Italian American dual citizenship

Over 25 million Italians have emigrated between 1861 and 1960 with a migration boom between 1871 and 1915 when over 13,5 million emigrants left the country for European and overseas destinations.
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Squigy
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Italian American dual citizenship

Postby Squigy » 15 Nov 2009, 22:42

Would this qualify me for dual citizenship?

My great great grandfather, Giuseppe Maietta, was born in Italy on Oct. 24 1880 and came to America in 1902. In 1909 he had my great grandfather, and was naturalized in 1915. I don't think my great grandpa ever renounced his citizenship. How many greats is the cut off? Would my niece qualify, or is she too far down the line? Also, I don't have a birth record for my great great grandpa's wife (also born in Italy) Would I need this, or do I qualify because I have records for Giuseppe?
My Italian surnames:

Caserta: Maietta, Rossano, Tessitore, Negro, Peluso, Musone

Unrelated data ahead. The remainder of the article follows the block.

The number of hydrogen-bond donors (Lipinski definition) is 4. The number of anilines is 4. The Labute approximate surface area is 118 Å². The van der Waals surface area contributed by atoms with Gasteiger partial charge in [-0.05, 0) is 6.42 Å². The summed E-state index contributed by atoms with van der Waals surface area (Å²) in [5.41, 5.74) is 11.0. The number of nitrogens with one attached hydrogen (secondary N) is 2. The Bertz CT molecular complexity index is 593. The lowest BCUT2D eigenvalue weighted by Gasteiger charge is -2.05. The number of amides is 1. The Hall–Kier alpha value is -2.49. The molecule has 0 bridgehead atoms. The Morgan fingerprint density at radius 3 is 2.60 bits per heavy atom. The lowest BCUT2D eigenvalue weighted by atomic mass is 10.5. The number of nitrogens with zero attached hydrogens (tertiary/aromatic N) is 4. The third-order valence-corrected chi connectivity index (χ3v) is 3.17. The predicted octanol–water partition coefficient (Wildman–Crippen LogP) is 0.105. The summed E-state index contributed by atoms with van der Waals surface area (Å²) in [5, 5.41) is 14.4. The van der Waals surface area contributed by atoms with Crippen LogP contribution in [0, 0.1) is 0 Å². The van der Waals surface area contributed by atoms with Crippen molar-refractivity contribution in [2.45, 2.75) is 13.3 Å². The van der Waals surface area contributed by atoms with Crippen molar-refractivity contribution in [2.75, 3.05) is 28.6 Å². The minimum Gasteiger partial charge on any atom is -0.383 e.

Campobasso: D'Andrea, Barile

Catanzaro: Fiorelli/Fiorillo, Romito

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Squigy
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Re: Italian American dual citizenship

Postby Squigy » 15 Nov 2009, 22:58

One more thing, my great grandfather's daughter (my grandmother) was born in 1943 in America (before 1948). Does that disqualify me?
My Italian surnames:



Caserta: Maietta, Rossano, Tessitore, Negro, Peluso, Musone



Campobasso: D'Andrea, Barile



Catanzaro: Fiorelli/Fiorillo, Romito

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johnnyonthespot
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Re: Italian American dual citizenship

Postby johnnyonthespot » 16 Nov 2009, 01:30

Squigy wrote:One more thing, my great grandfather's daughter (my grandmother) was born in 1943 in America (before 1948). Does that disqualify me?


There is no limit to the number of generations you can reach back, however you must go back to an actual citizen of Italy - a country which did not exist prior to 1861. As an example, if your ancestor left Sicily in 1850 and died prior to 1861, then although you most definitely have Sicilian roots, you do not have Italain roots.

Italian women could not pass citizenship to their offspring prior to January 1, 1948 when a change was made to the Italian constitution. Your grandmother did inherit citizenship from her father and passed that citizenship to all of her children born on or after 1/1/1948.